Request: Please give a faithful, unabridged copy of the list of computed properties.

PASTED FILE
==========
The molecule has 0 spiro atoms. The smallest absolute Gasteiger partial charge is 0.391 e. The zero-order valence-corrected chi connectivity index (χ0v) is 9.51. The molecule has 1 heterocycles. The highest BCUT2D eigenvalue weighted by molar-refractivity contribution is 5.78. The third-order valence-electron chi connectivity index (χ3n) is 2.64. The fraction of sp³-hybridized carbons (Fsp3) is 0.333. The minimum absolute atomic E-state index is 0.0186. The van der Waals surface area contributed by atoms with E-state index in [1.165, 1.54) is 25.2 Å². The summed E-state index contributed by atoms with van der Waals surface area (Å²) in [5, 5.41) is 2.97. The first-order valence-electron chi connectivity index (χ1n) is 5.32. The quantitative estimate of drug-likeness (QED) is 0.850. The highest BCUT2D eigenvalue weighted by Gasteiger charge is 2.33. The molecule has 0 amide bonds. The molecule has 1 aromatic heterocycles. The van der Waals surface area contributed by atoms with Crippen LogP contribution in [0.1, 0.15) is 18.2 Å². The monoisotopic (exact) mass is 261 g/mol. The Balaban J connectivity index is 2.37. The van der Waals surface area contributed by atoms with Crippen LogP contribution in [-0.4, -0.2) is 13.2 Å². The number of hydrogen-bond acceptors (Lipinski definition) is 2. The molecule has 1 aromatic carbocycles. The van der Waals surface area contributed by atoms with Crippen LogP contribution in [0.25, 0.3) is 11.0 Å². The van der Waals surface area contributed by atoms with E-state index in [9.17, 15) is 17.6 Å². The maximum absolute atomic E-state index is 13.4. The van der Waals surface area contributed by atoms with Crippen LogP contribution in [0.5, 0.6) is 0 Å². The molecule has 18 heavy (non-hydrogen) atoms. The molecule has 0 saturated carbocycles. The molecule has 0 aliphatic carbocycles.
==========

The molecule has 0 spiro atoms. The smallest absolute Gasteiger partial charge is 0.391 e. The zero-order valence-corrected chi connectivity index (χ0v) is 9.51. The molecule has 1 heterocycles. The highest BCUT2D eigenvalue weighted by molar-refractivity contribution is 5.78. The third-order valence-electron chi connectivity index (χ3n) is 2.64. The fraction of sp³-hybridized carbons (Fsp3) is 0.333. The minimum absolute atomic E-state index is 0.0186. The van der Waals surface area contributed by atoms with E-state index in [1.165, 1.54) is 25.2 Å². The summed E-state index contributed by atoms with van der Waals surface area (Å²) in [5, 5.41) is 2.97. The first-order valence-electron chi connectivity index (χ1n) is 5.32. The quantitative estimate of drug-likeness (QED) is 0.850. The highest BCUT2D eigenvalue weighted by Gasteiger charge is 2.33. The molecule has 0 amide bonds. The molecule has 1 aromatic heterocycles. The van der Waals surface area contributed by atoms with Crippen LogP contribution in [0.1, 0.15) is 18.2 Å². The monoisotopic (exact) mass is 261 g/mol. The Balaban J connectivity index is 2.37. The van der Waals surface area contributed by atoms with Crippen LogP contribution in [-0.4, -0.2) is 13.2 Å². The number of hydrogen-bond acceptors (Lipinski definition) is 2. The molecule has 1 aromatic carbocycles. The van der Waals surface area contributed by atoms with Crippen LogP contribution in [0.25, 0.3) is 11.0 Å². The van der Waals surface area contributed by atoms with E-state index in [9.17, 15) is 17.6 Å². The maximum absolute atomic E-state index is 13.4. The van der Waals surface area contributed by atoms with Crippen LogP contribution in [0.5, 0.6) is 0 Å². The molecule has 18 heavy (non-hydrogen) atoms. The molecule has 0 saturated carbocycles. The molecule has 0 aliphatic carbocycles.